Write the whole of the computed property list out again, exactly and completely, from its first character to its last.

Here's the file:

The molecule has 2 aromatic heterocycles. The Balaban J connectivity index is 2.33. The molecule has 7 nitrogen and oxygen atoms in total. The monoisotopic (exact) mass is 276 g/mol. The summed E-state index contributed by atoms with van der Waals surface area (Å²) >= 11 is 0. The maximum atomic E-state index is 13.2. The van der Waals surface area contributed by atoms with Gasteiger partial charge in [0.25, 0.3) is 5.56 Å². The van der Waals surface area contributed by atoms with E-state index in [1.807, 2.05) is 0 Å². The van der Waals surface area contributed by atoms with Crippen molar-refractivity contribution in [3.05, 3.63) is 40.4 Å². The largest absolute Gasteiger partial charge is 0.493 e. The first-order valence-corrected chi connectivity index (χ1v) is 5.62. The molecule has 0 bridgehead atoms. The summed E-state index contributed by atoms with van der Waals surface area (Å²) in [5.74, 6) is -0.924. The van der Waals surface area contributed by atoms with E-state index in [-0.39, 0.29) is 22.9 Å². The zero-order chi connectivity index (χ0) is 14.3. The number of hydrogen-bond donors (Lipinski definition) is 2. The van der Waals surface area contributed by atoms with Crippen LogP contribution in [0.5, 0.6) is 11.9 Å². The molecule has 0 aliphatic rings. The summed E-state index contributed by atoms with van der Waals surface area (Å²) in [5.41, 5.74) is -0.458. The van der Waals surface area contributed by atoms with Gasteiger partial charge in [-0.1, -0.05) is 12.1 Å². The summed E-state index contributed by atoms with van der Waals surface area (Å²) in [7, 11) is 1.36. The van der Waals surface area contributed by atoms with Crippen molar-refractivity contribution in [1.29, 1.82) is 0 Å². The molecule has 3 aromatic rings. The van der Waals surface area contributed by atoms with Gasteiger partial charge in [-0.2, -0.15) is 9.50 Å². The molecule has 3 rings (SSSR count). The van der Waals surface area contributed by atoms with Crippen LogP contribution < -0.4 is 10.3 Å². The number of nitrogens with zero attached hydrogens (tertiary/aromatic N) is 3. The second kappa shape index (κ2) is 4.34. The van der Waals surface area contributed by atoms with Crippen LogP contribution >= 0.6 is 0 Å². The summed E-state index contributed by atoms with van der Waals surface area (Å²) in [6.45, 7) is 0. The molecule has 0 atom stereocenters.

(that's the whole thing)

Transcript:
The molecule has 2 aromatic heterocycles. The Balaban J connectivity index is 2.33. The molecule has 7 nitrogen and oxygen atoms in total. The monoisotopic (exact) mass is 276 g/mol. The summed E-state index contributed by atoms with van der Waals surface area (Å²) >= 11 is 0. The maximum atomic E-state index is 13.2. The van der Waals surface area contributed by atoms with Gasteiger partial charge in [0.25, 0.3) is 5.56 Å². The van der Waals surface area contributed by atoms with E-state index in [1.807, 2.05) is 0 Å². The van der Waals surface area contributed by atoms with Crippen molar-refractivity contribution in [3.05, 3.63) is 40.4 Å². The largest absolute Gasteiger partial charge is 0.493 e. The first-order valence-corrected chi connectivity index (χ1v) is 5.62. The molecule has 0 bridgehead atoms. The summed E-state index contributed by atoms with van der Waals surface area (Å²) in [5.74, 6) is -0.924. The van der Waals surface area contributed by atoms with E-state index in [-0.39, 0.29) is 22.9 Å². The zero-order chi connectivity index (χ0) is 14.3. The number of hydrogen-bond donors (Lipinski definition) is 2. The van der Waals surface area contributed by atoms with Crippen LogP contribution in [0.5, 0.6) is 11.9 Å². The molecule has 0 aliphatic rings. The summed E-state index contributed by atoms with van der Waals surface area (Å²) in [5.41, 5.74) is -0.458. The van der Waals surface area contributed by atoms with Gasteiger partial charge in [-0.1, -0.05) is 12.1 Å². The summed E-state index contributed by atoms with van der Waals surface area (Å²) in [7, 11) is 1.36. The van der Waals surface area contributed by atoms with Crippen molar-refractivity contribution in [1.29, 1.82) is 0 Å². The molecule has 3 aromatic rings. The van der Waals surface area contributed by atoms with Gasteiger partial charge in [-0.2, -0.15) is 9.50 Å². The molecule has 3 rings (SSSR count). The van der Waals surface area contributed by atoms with Crippen LogP contribution < -0.4 is 10.3 Å². The number of nitrogens with zero attached hydrogens (tertiary/aromatic N) is 3. The second kappa shape index (κ2) is 4.34. The van der Waals surface area contributed by atoms with Crippen LogP contribution >= 0.6 is 0 Å². The summed E-state index contributed by atoms with van der Waals surface area (Å²) in [6.45, 7) is 0. The molecule has 0 atom stereocenters.